Drive down any Davenport street and chances are you'll see the letters CBD.
They stand for Cannabidiol, a compound found in cannabis and hemp that has become increasingly popular for its alleged therapeutic, nonpsychoactive properties. And while at least 15 vapor shops, two video stores, and many other retail outlets in Davenport carry a wide range of products that feature CBD as an ingredient, the owners or managers of 10 stores openly advertising CBD declined to speak on the record with The Quad-City Times about CBD sales.
The reason for the silence is — on its face — simple. Iowa classifies CBD as an illegal substance and you cannot possess or sell products containing CBD. Scott County Attorney Mike Walton recognizes the law that makes CBD a crime. But in Davenport, the place where written laws and public policy meet is a gray area for both law enforcement and retailers.
"It's simple but it's not," said one manager at a Davenport store that sells vapor products, pipes, and CBD. "In Davenport, you can sell CBD, but it's not legal.
"The law is black and white, really. But here we are, and I don't think anybody wants to make too much noise about it. The cops don't bother us, and I don't think anyone wants to stir up the cops about the issue. It can be confusing... I bet half the people using CBD don't even know it's illegal in Iowa."
Walton confirmed there has been plenty of confusion about what is legal or illegal when it comes to CBD. His enforcement comes down to resource allocation.
"It's maybe easy to say, 'Well, we just take out all the CBD and issue tickets and be done with it,'" Walton said. "But it's not that simple. We are talking about police resources — dedicating police time and effort to dealing with every place selling CBD.
"Then we have the issue of having the time and resources to dedicate prosecutors to deal with the issue. And here's an issue most people don't think about: the costs and time it takes to have all that material tested in a lab to verify it contains what it claims to contain. We are already backed up with lab work from the county. Is it wise to add the testing? That's one of the questions we had to ask."
Still, two Iowa counties decided to take another course earlier this year.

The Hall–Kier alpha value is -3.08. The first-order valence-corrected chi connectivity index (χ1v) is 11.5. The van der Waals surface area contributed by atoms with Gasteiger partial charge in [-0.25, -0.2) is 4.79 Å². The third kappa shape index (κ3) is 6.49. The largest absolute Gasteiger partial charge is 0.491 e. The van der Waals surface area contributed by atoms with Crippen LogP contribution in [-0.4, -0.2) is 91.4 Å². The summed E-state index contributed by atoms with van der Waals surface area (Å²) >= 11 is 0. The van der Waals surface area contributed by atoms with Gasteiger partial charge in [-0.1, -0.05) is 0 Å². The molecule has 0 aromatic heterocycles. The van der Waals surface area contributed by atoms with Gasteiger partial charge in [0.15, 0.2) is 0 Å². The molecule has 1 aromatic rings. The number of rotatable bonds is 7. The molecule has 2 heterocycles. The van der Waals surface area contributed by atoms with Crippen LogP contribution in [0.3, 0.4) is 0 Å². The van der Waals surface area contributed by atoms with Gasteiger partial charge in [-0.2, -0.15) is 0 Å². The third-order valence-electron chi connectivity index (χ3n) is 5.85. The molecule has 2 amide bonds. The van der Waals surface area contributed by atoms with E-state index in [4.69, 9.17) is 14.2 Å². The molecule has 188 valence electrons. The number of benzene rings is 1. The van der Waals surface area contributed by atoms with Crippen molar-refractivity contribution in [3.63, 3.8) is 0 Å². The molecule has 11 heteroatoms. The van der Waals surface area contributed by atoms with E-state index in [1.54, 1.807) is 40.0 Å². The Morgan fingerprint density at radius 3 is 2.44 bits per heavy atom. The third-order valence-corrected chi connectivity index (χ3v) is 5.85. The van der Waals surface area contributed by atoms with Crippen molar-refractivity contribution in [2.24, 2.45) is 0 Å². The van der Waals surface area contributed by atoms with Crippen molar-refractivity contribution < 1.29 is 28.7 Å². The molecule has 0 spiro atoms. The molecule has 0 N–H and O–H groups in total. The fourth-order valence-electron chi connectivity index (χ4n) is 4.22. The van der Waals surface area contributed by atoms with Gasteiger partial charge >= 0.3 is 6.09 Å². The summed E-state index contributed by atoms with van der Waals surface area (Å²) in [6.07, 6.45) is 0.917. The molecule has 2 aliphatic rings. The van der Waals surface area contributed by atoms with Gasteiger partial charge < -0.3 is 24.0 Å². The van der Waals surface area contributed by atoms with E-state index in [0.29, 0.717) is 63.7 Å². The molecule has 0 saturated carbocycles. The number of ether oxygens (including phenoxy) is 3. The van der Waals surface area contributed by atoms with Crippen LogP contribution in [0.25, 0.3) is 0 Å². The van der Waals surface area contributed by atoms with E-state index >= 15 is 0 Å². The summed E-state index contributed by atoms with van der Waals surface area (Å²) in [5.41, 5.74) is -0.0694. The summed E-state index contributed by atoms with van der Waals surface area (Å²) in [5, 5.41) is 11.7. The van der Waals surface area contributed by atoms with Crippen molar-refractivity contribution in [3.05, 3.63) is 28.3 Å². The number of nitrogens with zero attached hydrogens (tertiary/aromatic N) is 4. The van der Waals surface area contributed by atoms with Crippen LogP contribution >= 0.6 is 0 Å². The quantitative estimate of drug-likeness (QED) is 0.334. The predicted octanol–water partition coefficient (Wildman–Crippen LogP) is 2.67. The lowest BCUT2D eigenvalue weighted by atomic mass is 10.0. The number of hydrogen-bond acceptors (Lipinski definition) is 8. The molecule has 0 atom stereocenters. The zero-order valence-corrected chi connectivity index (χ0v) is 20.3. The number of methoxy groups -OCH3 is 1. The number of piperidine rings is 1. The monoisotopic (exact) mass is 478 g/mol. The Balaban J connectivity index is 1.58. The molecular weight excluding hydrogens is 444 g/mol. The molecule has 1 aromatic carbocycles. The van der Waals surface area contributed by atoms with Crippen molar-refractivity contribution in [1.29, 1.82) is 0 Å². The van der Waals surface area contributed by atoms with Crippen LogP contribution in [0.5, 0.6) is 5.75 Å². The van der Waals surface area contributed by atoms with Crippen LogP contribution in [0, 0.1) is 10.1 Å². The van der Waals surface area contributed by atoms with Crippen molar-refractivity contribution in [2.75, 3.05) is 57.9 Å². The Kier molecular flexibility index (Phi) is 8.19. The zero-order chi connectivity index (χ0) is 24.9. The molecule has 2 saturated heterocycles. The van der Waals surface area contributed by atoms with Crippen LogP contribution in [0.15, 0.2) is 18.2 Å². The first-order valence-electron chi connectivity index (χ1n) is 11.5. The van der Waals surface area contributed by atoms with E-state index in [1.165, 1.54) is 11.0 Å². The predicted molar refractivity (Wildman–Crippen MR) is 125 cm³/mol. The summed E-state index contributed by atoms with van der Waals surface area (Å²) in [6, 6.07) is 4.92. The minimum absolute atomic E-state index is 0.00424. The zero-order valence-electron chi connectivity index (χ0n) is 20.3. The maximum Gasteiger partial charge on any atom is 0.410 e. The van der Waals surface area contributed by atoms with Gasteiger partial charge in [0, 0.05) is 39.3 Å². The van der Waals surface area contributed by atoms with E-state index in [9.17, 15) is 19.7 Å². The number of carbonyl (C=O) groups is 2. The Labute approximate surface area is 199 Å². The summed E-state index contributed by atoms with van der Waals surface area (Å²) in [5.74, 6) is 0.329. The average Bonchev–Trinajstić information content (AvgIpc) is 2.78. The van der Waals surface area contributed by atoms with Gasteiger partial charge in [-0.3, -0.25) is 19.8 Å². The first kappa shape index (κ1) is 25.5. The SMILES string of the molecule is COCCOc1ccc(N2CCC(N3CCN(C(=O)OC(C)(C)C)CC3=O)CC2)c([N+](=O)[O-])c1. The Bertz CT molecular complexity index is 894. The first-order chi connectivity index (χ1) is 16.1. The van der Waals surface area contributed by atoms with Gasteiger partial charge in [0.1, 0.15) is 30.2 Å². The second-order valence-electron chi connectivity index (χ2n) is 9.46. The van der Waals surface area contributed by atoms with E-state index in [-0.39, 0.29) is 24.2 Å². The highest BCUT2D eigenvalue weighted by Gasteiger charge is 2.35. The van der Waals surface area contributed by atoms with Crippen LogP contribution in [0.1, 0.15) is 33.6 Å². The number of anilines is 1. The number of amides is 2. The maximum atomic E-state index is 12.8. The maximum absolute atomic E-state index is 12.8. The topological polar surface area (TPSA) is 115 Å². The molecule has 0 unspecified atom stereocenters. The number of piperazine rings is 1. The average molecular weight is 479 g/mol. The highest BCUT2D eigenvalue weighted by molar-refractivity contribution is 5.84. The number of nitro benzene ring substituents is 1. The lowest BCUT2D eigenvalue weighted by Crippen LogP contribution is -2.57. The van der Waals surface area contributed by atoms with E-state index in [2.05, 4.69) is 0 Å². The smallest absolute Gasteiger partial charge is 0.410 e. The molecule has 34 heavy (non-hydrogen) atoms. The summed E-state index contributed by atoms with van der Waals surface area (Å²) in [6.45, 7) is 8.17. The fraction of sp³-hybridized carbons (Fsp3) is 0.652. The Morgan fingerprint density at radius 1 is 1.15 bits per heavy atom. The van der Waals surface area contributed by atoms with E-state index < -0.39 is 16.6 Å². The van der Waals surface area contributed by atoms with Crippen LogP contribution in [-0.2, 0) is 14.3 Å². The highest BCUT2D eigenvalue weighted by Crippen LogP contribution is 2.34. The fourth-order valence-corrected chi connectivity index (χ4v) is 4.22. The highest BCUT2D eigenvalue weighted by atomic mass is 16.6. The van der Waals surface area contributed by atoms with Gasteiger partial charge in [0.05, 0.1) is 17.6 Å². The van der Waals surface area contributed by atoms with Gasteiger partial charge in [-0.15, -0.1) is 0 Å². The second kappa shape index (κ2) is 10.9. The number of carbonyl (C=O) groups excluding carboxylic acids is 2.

In January, Muscatine police claimed CBD products from five local stores. Law enforcement in Carroll, Iowa, also raided businesses for CBD. Muscatine County Attorney Alan Ostergren cited a statement by the Iowa Department of Public Health that argued retailers are illegally selling CBD products in the state.
Shelly Meier, the owner of Muscatine's Nutrition Outlet, said she lost about half of her business after the raid. Shelly Servadio, another affected business owner, said she was forced to close her business, Limitless RN, after losing CBD sales.
Meier and Servadio asserted CBD was a hemp-based product and had nothing to do with marijuana.
CBD advocates claimed the legality of sales was bolstered on May 13, 2019 when Governor Kim Reynolds signed SF599. Known as the Iowa Hemp Act, it allows the production of hemp in Iowa in the future. Under the Act, hemp means the plant cannabis and any part of that plant with a THC concentration of not more than 0.3 percent on a dry weight basis. Before hemp production can commence in Iowa, however, the United States Department of Agriculture must approve a state plan.
In response to growing confusion about the law, Iowa Attorney General Thomas Miller issued a statement in July making the state's position clear on the illegality of CBD. In the six-page document Thomas said:
"Consumers and sellers of CBD products should understand that, because the products are illegal under Iowa law, local law enforcement agencies retain the authority and discretion to take criminal enforcement action against people who sell or possess over-the-counter CBD products. In addition, the Office of the Attorney General has the authority to take enforcement action against any person for false or misleading advertisements or deceptive sales practices related to CBD products."
The Bettendorf Police Department took a proactive stance on CBD.
"We sent out letters to all the businesses making it clear CBD sales are illegal," Bettendorf Police Chief Keith Kimball said. "My stance is that if the city becomes aware of CBD sales, we warn the business.
"As long as the business complies, the matter just ends there. If the business failed to comply with the warning we would confiscate the CBD."
Kimball said his department is not interested in filing charges.
"We would prefer not to. We will, though, if we don't get the compliance," Kimball said. "I think some of this has been avoided by not issuing permits to any business that wants to sell CBD. That may have helped. Really, we don't want to spend the time and resources to deal with CBD because we do have some really pressing issues to deal with."
The Davenport Police Department sent a similar written warning to retailers.
Though the DPD did not respond to a request to talk about CBD enforcement, Walton put some numbers to those pressing issues.
"In Scott County, we will deal with about 5,000 indictable crimes — 3,000 misdemeanors, some of them very serious like DUI, and another 2,000 felony cases arising from things like child abuse, child sexual abuse, sexual assaults, and rape and murder," Walton said. "Earlier I talked about resources. I think you can see we have to prioritize how we use the resources we have.
"In so many ways we already have limited resources. Enforcing the CBD law is just not a high priority. It's that simple."
Walton said the legislative and political climate does play a role in his office's decision to let CBD exist in a gray area.
"CBD sales are something that might be legal next year," Walton said. "And that does factor into what we do in terms of enforcement at the county level. It doesn't make a lot of sense to pursue a crime like CBD sales when it's not a crime months or a year from now."